“Andy Warhol’s Tomato” imagines a defining moment in the development of an American icon

By Angie Fiedler Sutton

Derek Chariton (right) plays a young Andy Warhol coming into
his own in “Andy Warhol’s Tomato”
Photo by Teak Piegdon-Brainin

Andy Warhol is one of those artists whose reputation is bigger than life. His persona is so legendary, it’s hard to imagine who he was before he was “Warhol.” (Born Andrew Warhola, he later dropped the “a” in his last name and shortened his first to Andy.) But to think of him before he was the king of pop art is the basic concept behind “Andy Warhol’s Tomato,” written by Vince Melocchi and currently having its world premiere run at Pacific Resident Theatre in Venice.

Taking place in the summer of 1946, the play is set when Warhol (Derek Chariton) has just finished his freshman year at the Carnegie Institute of Technology (now Carnegie Mellon University). Tossed out due to low grades, he’s taking a basic drawing course to try to get reinstated.

The play opens in Bonino’s bar near Pittsburgh, where Warhol has fainted outside. He’s being looked over by the owner of the bar, affectionately known as “Bones” (Keith Stevenson), who ends up offering Warhol the opportunity to do some work for him.

Over the course of 80 minutes, Warhol visits Bones several times and they become friends of a sort. Warhol learns that Bones writes in his spare time,
while Bones inspires Warhol to spin his art into Coke bottles and soup cans. During their exchanges, Warhol reveals his sexuality (widely debated in real life, but characterized as queer in the show) as subtly as he can.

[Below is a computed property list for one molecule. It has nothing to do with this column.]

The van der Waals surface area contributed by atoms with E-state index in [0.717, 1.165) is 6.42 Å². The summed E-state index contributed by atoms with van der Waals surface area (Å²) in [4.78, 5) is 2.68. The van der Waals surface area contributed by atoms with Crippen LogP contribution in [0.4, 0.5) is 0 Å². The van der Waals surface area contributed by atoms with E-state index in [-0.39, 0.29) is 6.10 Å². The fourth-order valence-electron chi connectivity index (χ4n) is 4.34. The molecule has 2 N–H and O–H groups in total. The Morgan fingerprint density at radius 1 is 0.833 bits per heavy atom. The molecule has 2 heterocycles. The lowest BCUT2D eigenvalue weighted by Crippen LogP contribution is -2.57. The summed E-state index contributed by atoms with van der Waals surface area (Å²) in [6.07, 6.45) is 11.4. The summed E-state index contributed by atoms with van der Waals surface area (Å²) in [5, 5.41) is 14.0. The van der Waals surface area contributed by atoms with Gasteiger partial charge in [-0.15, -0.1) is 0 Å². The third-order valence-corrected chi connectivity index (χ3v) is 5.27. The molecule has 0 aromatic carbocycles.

Chariton plays Warhol in the over-the-top way one would expect. Every line is dripping with innuendo, and there’s a broad theatricality to every action — especially the anxiety attack we see in the latter half of the show. Considering Warhol’s extravagant personality in later years, however, it’s an intentional theatricality, tinged with skittishness, like he’s still trying to find what personality works best for him.

Meanwhile, Stevenson’s Bones is a gruff Italian who seems torn between wanting to support Warhol yet wanting to maintain his tough exterior. His character is the one that grows during the show, becoming more comfortable with talking to Warhol about the purpose of art and what defines an artist.

The tech is phenomenal — from an intricate set that pulls you into the basement of a bar to the deliberately slow lighting that helps symbolize Warhol’s gradual “coming out” to Bones.

On opening night the pacing, unfortunately, was a little sluggish. Director Dana Jackson had the pauses going on a little too long at times. Additionally, there were a few flubbed lines. (These issues have likely been tightened up as the show progresses, however.)

“But isn’t it always scary for artists to show each other their work?” you might ask, echoing Warhol’s own query in the show. “Andy Warhol’s Tomato” may on the surface be about Andy Warhol becoming “Andy Warhol,” but the theme is much more. It’s about what makes an artist an artist: how much work and effort it is to be one, and how much of yourself you put out there. It’s about how hard it is to trust your work, and how sometimes you just need someone in your corner. But mostly, it’s about how art is what you make of it, and if you call yourself an artist, you’re an artist.

“Andy Warhol’s Tomato” plays at Pacific Resident Theatre (703 Venice Blvd., Venice) at 8 p.m. Thursdays, Fridays and Saturdays and at 3 p.m. Sundays through Sept. 28. Tickets are $25 to $34 at pacificresidenttheatre.com.

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